The long-awaited October 1, 2015 deadline for switching from ICD-9 to ICD-10 code is fast approaching. Great debate rages as to the precise impacts this transition will have on the U.S. healthcare industry, but most agree that home health agencies will be among the hardest-hit sectors when the full burden of implementing this new code becomes a reality. There are over 12,000 such agencies serving some 5 million clients nationwide, and all of these agencies must fully comply with the new coding requirements or face dire consequences.
Medicare Publications on ICD-10 Documentation
If anyone doubts that the new ICD-10 documentation requirements will be stringently enforced, a quick look at the Medicare ICD-10 publications will remove those doubts. Medicare has issued a voluminous quantity of literature devoted to getting the whole health care industry prepared for ICD-10.
Centers for Medicare and Medicaid Services (CMS) publications and promotions on the topic include:
- Road to 10, online tool specifically designed to help smaller practices build and implement action-plans for a successful transition
- The CMS ICD-10 Resources Flyer, quickly summarizes the most basic information
- The ICD-10 Introduction Fact Sheet, another “in a nut shell” presentation of the requirements
- Three Medscape educational videos: ICD-10: Getting From Here to There, ICD-10 and Clinical Documentation, and Preparing for ICD-10: Now Is the Time
- Official resources that target specified groups for ICD-10 transitioning, including providers, payers, and vendors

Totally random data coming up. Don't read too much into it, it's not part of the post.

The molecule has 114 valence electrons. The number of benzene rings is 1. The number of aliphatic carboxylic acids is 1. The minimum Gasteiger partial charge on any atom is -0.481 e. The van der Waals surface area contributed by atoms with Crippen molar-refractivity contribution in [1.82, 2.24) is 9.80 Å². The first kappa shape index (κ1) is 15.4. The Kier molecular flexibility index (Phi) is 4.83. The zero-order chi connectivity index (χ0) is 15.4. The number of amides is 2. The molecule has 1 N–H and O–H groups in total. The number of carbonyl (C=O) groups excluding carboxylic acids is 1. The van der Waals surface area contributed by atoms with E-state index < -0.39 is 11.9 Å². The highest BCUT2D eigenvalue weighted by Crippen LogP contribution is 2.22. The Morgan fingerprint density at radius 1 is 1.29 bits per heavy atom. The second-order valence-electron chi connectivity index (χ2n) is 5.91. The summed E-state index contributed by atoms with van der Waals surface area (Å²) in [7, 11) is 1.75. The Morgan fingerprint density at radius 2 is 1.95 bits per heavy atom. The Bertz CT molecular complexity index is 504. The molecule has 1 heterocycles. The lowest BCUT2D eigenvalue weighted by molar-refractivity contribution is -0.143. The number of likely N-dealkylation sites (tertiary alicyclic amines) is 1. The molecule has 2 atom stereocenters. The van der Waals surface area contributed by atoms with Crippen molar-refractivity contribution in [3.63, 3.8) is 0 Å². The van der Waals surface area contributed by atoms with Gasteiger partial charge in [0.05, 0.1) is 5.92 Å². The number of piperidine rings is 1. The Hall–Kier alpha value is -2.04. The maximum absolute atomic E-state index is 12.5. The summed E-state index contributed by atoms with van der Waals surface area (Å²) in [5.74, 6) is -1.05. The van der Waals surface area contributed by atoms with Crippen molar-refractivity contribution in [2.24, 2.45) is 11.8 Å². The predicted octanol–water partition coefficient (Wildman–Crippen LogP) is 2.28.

- ICD-10 Industry Email Updates and Tweets
All Staff Must Be Ready for ICD-10
The common lesson to take from all of the above-listed CMS-related publications is that ICD-10 will affect every health care agency and every health care worker. Your entire home health organization must be prepared by October 1st, including management, nurses, physicians, therapists, aides, and medical coders. Any one weak link could cause a breakdown in the system and lead to codes being rejected and reimbursements being denied.
September 30, 2015 will be the last day that ICD-9 code will be accepted. Beginning October 1st, the old codes simply will not work. Denied or delayed claims can rapidly sink small-scale health care providers who count on a constant cash flow just to stay afloat. Thus, no home health care agency can afford to take this deadline lightly.
Meeting the new ICD-10 documentation requirements will involve a change in your current multi-faceted process. This new process must be mastered prior to the implementation deadline to avoid major disruption of your agencies’ financial affairs. Some of the most crucial aspects of the ICD-10 documentation requirements include:
- More extensive clinical information to fill the 5 to 6 ICD-10 code-slots
- Comprehensive medical records such as history & physicals obtained from other healthcare sources, hospitals and doctor’s offices
- Only care actually provided at the client’s place of residence and diagnoses directly affecting that care should be encoded
- Medical coders will need more extensive documentation available to assign the more complex code correctly and timely
- OASIS documentation, client care plans, and all visit notes must consistently match, not contradicting one another
The Value of Outsourcing Your ICD-10 Coding
Given the difficult task of transitioning to ICD-10 and the short time remaining to prepare for that transition, many home health practices are opting to outsource their medical coding entirely. Kenyon HomeCare Consulting is a leading provider of medical coding services. Outsource coding services can either permanently relieve your agency of this task or temporarily handle it for you, while your staff transitions to the intricacies of ICD-10 coding and documentation requirements.